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GOP debate: Five Questions

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Six Republican candidates will gather in Sioux City Iowa for the final debate before the Jan. 3 Iowa Caucuses.

Here are five key questions for us political junkies before it begins:

JEFF HAYNES

REUTERS

Republican presidential candidates, former Massachusetts Governor Mitt Romney (L) and former U.S. House Speaker Newt Gingrich (R-GA), both gesture during the Republican Party presidential candidates debate at Drake University in Des Moines, Iowa, December 10, 2011.

1. Will Rick tick Romney off again? Mitt Romney’s two biggest debate gaffes came in exchanges with Rick Perry, who seems to have a special knack for sending Romney way off message. (Just sayin,’ my friend).

First it was the “I’m running for office for Pete’s sake” line in an exchange about illegal immigrants. Then it was the $10,000 bet. (Note to Romney: Go with a steak dinner next time.)

Perry hasn’t been a real threat to Romney since his own debate meltdowns, but Romney couldn’t help but engage with his former rival at the last debate. His go-to line of “Nice try” worked well to keep him on message in prior debates. It might be worth it for Romney to dust that off again if it means he stays on message and avoids giving the Democratic National Committee another Twitter hash tag.

2. Will Bachmann have another strong night?

Newt Romney.

Rep. Michele Bachmann (R-Minn.) managed to land one of the best two-fisted rhetorical jabs of the campaign, hitting the frontrunners at the simultaneously with a memorable nickname. By linking the two over their more moderate positions on health care and climate change, Bachmann reminded Iowans that if there is a conservative litmus test, she would be one of the few GOP candidates to pass.

The coupling re-framed the Newt vs. Romney showdown, stressing their rivalry and making it harder for them to claim much difference on issues that are key to conservatives. (Romney actually had to say that he is no Gingrich clone).

Bachmann remains one-to-watch in the Iowa caucuses, though she is polling in the single digits. Another strong night on the debate stage where she can succinctly argue her case as the true conservative and a viable “not Romney” and Bachmann could add some much needed momentum to her largely stalled Iowa efforts.

3. How close will Mitt come to calling Newt nuts? Romney has had a everything-but-the-kitchen-sink approach to his attacks on the former House speaker, labeling him a flip-flopper, an unreliable conservative, a career politician, and very wealthy guy. (The exact same attacks have been lobbed at Romney, which just underscores Romney’s “I know you are but what am I strategy” ripped from Pee Wee Herman’s playbook).

But Romney, in the last debate, only hinted at what has become his sharpest, most personal and perhaps most effective line of attack against Gingrich. Call it the Newt as Nutty Professor strategy.

On Tuesday, Romney labeled Gingrich “zany” and in the last debate he mentioned Gingrich’s vision of harvesting minerals on the moon. Romney, whose campaign is led by an opposition research guy, will likely have a treasure trove of these vintage Gingrich ideas that could bolster his argument that Gingrich is more well-suited to a think tank or college classroom rather than the Oval Office.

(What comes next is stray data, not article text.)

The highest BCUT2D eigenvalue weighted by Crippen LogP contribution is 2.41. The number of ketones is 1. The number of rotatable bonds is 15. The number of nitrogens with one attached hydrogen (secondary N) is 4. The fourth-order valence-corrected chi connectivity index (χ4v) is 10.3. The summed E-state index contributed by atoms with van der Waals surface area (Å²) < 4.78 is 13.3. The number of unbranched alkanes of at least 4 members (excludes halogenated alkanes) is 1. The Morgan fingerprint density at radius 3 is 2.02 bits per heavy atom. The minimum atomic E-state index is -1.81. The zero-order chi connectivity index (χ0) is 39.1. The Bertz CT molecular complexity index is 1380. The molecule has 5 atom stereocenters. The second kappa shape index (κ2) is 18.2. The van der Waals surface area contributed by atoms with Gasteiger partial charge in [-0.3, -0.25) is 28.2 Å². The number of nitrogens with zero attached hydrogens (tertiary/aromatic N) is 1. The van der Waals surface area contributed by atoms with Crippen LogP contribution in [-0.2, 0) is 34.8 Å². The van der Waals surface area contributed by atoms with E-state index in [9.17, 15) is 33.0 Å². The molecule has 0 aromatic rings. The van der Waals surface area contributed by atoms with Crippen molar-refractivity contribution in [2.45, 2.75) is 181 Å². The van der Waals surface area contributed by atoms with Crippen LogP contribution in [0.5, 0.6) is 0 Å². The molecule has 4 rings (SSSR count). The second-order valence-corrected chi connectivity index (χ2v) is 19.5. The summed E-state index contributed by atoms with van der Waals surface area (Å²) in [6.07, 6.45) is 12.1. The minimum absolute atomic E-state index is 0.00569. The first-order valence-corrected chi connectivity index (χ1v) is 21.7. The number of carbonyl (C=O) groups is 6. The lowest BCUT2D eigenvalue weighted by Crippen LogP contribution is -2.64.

4. How much will the religious right matter? Perry has made the most expensive play for evangelicals in Iowa, pouring some of his considerable campaign war chest into ads that tout his faith and anti-gay rights stance.And in the last debate, he went for Gingrich’s jugular, saying that a man who cheats on his wife would also cheat on his business partner.

But Gingrich seemed to get the better end of that argument, admitting that he had made mistakes and that he had sought forgiveness. Meantime, Romney has begun to talk more openly about his faith, particularly his mission work as a young Mormon and counseling other members through troubles. Yet he has been fairly disciplined about steering clear of actually mentioning the word “Mormon”--in an interview with Parade Magazine he said his faith was in the Judeo-Christian tradition.

A Bloomberg Iowa poll from November showed that only a quarter of likely caucus voters will be driven by such issues as abortion and gay marriage, suggesting that those social issues are receding as the economy takes center stage.

5. Will the New Newt or the Old Newt show up? Gingrich’s underlying argument about his candidacy is that there are two Newts--one bad (adultery, Nancy Pelosi’s BFF) and one good (faithful husband and good Catholic dad and grandpa, Contract with America).

It is a classic conversion narrative that fits in squarely with a sort of lost, now found redemption meme.

So far, so good.

But if the past is any judge, the new on-message Newt will have a hard time keeping the old, undisciplined Newt at bay. This will be the second debate where Gingrich will be the nominal frontrunner and the fur will likely fly as his rivals try to coax the Old Newt to show up and drop some indefensible rhetorical bombs.

He came close on the debate stage last Saturday when he basically called Romney a wannabe career politician and questioned whether Bachmann had her facts straight. Gingrich’s silver tongue is laced with TNT, which is one reason people like him. But there is also the risk of an explosion, which could leave the New Newt in a cloud of smoke.

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